Books examining geopolitics, democracy shortlisted for Lionel Gelber Prize
TORONTO — Publications exploring contemporary geopolitics, the future of authoritarianism and the growing number of dictators challenging democracy are some of the finalists in the running for a Canadian award for books on global affairs.
Five books have been shortlisted for the 2023 Lionel Gelber Prize, which is worth $50,000.
The prize board says this year's shortlisted books examine the role of technology and tyranny in shaping the 21st century and help the public to understand the recent past and possible futures.
This year's finalists are Chris Miller's "Chip War: The Fight for the World's Most Critical Technology"; Susan L. Shirk's "Overreach: How China Derailed Its Peaceful Rise"; Steven Levitsky and Lucan Way's "Revolution and Dictatorship: The Violent Origins of Durable Authoritarianism"; J. Bradford DeLong's "Slouching Toward Utopia: An Economic History of the Twentieth Century"; and Sergei Guriev and Daniel Treisman's "Spin Dictators: The Changing Face of Tyranny in the 21st Century."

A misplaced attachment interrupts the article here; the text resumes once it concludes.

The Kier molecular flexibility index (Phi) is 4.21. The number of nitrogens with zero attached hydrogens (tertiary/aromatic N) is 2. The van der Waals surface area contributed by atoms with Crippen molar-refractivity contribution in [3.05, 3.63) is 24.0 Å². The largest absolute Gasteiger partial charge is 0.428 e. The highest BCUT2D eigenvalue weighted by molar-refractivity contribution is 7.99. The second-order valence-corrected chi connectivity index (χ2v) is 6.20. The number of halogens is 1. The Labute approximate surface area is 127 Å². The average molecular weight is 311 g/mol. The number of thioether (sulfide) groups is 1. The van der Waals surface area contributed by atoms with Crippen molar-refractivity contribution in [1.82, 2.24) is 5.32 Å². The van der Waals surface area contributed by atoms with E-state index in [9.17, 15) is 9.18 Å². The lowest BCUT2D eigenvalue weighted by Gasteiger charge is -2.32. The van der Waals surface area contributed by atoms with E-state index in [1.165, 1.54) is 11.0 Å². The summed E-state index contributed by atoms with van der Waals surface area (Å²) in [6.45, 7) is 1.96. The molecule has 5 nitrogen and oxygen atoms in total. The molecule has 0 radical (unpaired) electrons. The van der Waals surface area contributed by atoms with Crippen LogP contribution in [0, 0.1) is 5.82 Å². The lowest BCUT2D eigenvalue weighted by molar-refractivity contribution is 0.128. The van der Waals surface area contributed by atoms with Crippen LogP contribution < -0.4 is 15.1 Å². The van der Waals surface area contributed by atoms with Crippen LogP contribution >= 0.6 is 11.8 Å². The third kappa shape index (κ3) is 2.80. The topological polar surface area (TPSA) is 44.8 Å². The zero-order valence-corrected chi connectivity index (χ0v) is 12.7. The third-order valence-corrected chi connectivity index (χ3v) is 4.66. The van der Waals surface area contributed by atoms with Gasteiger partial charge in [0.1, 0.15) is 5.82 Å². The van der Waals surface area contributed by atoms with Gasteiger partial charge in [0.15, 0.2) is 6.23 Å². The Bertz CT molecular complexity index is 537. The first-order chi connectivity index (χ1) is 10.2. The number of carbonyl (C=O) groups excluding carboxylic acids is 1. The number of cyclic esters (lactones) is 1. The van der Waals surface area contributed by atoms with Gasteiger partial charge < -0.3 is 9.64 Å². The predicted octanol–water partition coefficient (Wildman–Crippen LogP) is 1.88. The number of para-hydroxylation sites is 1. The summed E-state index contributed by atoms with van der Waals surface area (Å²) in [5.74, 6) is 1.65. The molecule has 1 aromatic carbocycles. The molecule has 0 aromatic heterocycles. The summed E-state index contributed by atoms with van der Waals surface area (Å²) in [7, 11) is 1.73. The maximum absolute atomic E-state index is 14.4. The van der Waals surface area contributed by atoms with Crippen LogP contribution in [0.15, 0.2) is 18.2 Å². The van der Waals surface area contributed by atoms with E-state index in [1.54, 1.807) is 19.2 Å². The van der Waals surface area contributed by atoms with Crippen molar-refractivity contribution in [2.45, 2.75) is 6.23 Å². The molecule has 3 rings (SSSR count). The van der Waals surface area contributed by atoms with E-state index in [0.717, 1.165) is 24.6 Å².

The Lionel Gelber Prize was founded in 1989 by the Canadian diplomat and is presented annually by the University of Toronto's Munk School of Global Affairs and Public Policy.
Each of the authors will be interviewed for the weekly Lionel Gelber Prize podcast beginning next month to be released on the prize's website, Munk School's YouTube Channel and on Apple podcasts with the winner being announced on April 4.
This report by The Canadian Press was first published Feb. 28, 2023.
The Canadian Press